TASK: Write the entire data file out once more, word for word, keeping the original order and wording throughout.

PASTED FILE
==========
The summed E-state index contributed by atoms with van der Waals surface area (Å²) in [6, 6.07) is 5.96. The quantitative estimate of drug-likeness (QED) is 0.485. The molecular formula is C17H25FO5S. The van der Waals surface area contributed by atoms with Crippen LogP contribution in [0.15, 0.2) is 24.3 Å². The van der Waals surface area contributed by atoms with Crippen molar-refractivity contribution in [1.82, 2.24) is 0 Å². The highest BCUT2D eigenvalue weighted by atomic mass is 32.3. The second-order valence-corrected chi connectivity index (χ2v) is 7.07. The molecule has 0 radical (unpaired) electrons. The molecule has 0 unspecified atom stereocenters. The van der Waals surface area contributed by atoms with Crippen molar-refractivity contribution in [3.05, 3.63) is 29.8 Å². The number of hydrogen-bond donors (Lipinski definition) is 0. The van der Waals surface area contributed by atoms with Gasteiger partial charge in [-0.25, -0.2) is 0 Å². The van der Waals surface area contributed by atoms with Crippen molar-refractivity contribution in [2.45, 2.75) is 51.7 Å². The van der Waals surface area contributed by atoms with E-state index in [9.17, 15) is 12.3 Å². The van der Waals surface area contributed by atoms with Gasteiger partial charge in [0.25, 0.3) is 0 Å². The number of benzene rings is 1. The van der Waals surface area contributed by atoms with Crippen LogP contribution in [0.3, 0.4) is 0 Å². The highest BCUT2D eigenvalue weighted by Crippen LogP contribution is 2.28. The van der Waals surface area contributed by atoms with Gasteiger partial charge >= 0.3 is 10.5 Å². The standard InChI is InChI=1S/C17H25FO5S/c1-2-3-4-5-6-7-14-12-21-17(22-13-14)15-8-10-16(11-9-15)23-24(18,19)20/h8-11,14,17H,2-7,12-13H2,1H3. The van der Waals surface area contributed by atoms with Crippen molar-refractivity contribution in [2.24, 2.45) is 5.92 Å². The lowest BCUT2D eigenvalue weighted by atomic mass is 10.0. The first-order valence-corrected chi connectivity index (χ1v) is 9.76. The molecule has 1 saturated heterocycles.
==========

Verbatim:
The summed E-state index contributed by atoms with van der Waals surface area (Å²) in [6, 6.07) is 5.96. The quantitative estimate of drug-likeness (QED) is 0.485. The molecular formula is C17H25FO5S. The van der Waals surface area contributed by atoms with Crippen LogP contribution in [0.15, 0.2) is 24.3 Å². The van der Waals surface area contributed by atoms with Crippen molar-refractivity contribution in [1.82, 2.24) is 0 Å². The highest BCUT2D eigenvalue weighted by atomic mass is 32.3. The second-order valence-corrected chi connectivity index (χ2v) is 7.07. The molecule has 0 radical (unpaired) electrons. The molecule has 0 unspecified atom stereocenters. The van der Waals surface area contributed by atoms with Crippen molar-refractivity contribution in [3.05, 3.63) is 29.8 Å². The number of hydrogen-bond donors (Lipinski definition) is 0. The van der Waals surface area contributed by atoms with Gasteiger partial charge in [-0.25, -0.2) is 0 Å². The van der Waals surface area contributed by atoms with Crippen molar-refractivity contribution in [2.45, 2.75) is 51.7 Å². The van der Waals surface area contributed by atoms with E-state index in [9.17, 15) is 12.3 Å². The van der Waals surface area contributed by atoms with Gasteiger partial charge in [0.25, 0.3) is 0 Å². The number of benzene rings is 1. The van der Waals surface area contributed by atoms with Crippen LogP contribution in [0.3, 0.4) is 0 Å². The highest BCUT2D eigenvalue weighted by Crippen LogP contribution is 2.28. The van der Waals surface area contributed by atoms with Gasteiger partial charge >= 0.3 is 10.5 Å². The standard InChI is InChI=1S/C17H25FO5S/c1-2-3-4-5-6-7-14-12-21-17(22-13-14)15-8-10-16(11-9-15)23-24(18,19)20/h8-11,14,17H,2-7,12-13H2,1H3. The van der Waals surface area contributed by atoms with Crippen molar-refractivity contribution in [2.24, 2.45) is 5.92 Å². The lowest BCUT2D eigenvalue weighted by atomic mass is 10.0. The first-order valence-corrected chi connectivity index (χ1v) is 9.76. The molecule has 1 saturated heterocycles.